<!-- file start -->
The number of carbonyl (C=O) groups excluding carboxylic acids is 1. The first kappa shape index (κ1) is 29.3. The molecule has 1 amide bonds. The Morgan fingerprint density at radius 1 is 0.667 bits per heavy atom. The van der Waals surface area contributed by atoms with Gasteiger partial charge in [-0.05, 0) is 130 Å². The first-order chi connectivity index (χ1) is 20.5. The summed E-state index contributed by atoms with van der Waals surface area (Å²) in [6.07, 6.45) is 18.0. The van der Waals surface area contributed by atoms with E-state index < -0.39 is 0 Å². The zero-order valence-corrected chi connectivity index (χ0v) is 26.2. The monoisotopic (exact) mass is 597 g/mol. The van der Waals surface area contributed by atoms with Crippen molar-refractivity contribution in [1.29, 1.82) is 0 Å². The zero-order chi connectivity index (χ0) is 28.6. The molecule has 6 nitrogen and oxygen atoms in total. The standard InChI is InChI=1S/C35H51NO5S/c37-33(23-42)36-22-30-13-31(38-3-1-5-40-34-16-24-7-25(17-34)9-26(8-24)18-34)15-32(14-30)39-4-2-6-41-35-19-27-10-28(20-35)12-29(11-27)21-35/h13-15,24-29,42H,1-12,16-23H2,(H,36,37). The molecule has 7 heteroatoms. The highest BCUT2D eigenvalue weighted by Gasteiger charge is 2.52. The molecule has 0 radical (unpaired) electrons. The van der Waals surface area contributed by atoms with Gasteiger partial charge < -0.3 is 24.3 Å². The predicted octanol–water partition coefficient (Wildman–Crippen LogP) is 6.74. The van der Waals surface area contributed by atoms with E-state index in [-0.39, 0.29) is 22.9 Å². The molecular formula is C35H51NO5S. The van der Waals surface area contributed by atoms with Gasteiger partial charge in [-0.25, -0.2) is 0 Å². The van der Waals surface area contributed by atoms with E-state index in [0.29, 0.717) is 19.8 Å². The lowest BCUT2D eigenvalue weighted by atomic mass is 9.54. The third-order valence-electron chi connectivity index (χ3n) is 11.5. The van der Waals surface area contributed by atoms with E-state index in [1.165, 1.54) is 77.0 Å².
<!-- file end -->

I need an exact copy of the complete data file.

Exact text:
The number of carbonyl (C=O) groups excluding carboxylic acids is 1. The first kappa shape index (κ1) is 29.3. The molecule has 1 amide bonds. The Morgan fingerprint density at radius 1 is 0.667 bits per heavy atom. The van der Waals surface area contributed by atoms with Gasteiger partial charge in [-0.05, 0) is 130 Å². The first-order chi connectivity index (χ1) is 20.5. The summed E-state index contributed by atoms with van der Waals surface area (Å²) in [6.07, 6.45) is 18.0. The van der Waals surface area contributed by atoms with E-state index < -0.39 is 0 Å². The zero-order valence-corrected chi connectivity index (χ0v) is 26.2. The monoisotopic (exact) mass is 597 g/mol. The van der Waals surface area contributed by atoms with Crippen molar-refractivity contribution in [1.29, 1.82) is 0 Å². The zero-order chi connectivity index (χ0) is 28.6. The molecule has 6 nitrogen and oxygen atoms in total. The standard InChI is InChI=1S/C35H51NO5S/c37-33(23-42)36-22-30-13-31(38-3-1-5-40-34-16-24-7-25(17-34)9-26(8-24)18-34)15-32(14-30)39-4-2-6-41-35-19-27-10-28(20-35)12-29(11-27)21-35/h13-15,24-29,42H,1-12,16-23H2,(H,36,37). The molecule has 7 heteroatoms. The highest BCUT2D eigenvalue weighted by Gasteiger charge is 2.52. The molecule has 0 radical (unpaired) electrons. The van der Waals surface area contributed by atoms with Gasteiger partial charge < -0.3 is 24.3 Å². The predicted octanol–water partition coefficient (Wildman–Crippen LogP) is 6.74. The van der Waals surface area contributed by atoms with E-state index in [-0.39, 0.29) is 22.9 Å². The molecular formula is C35H51NO5S. The van der Waals surface area contributed by atoms with Gasteiger partial charge in [-0.25, -0.2) is 0 Å². The van der Waals surface area contributed by atoms with E-state index in [0.29, 0.717) is 19.8 Å². The lowest BCUT2D eigenvalue weighted by atomic mass is 9.54. The third-order valence-electron chi connectivity index (χ3n) is 11.5. The van der Waals surface area contributed by atoms with E-state index in [1.165, 1.54) is 77.0 Å².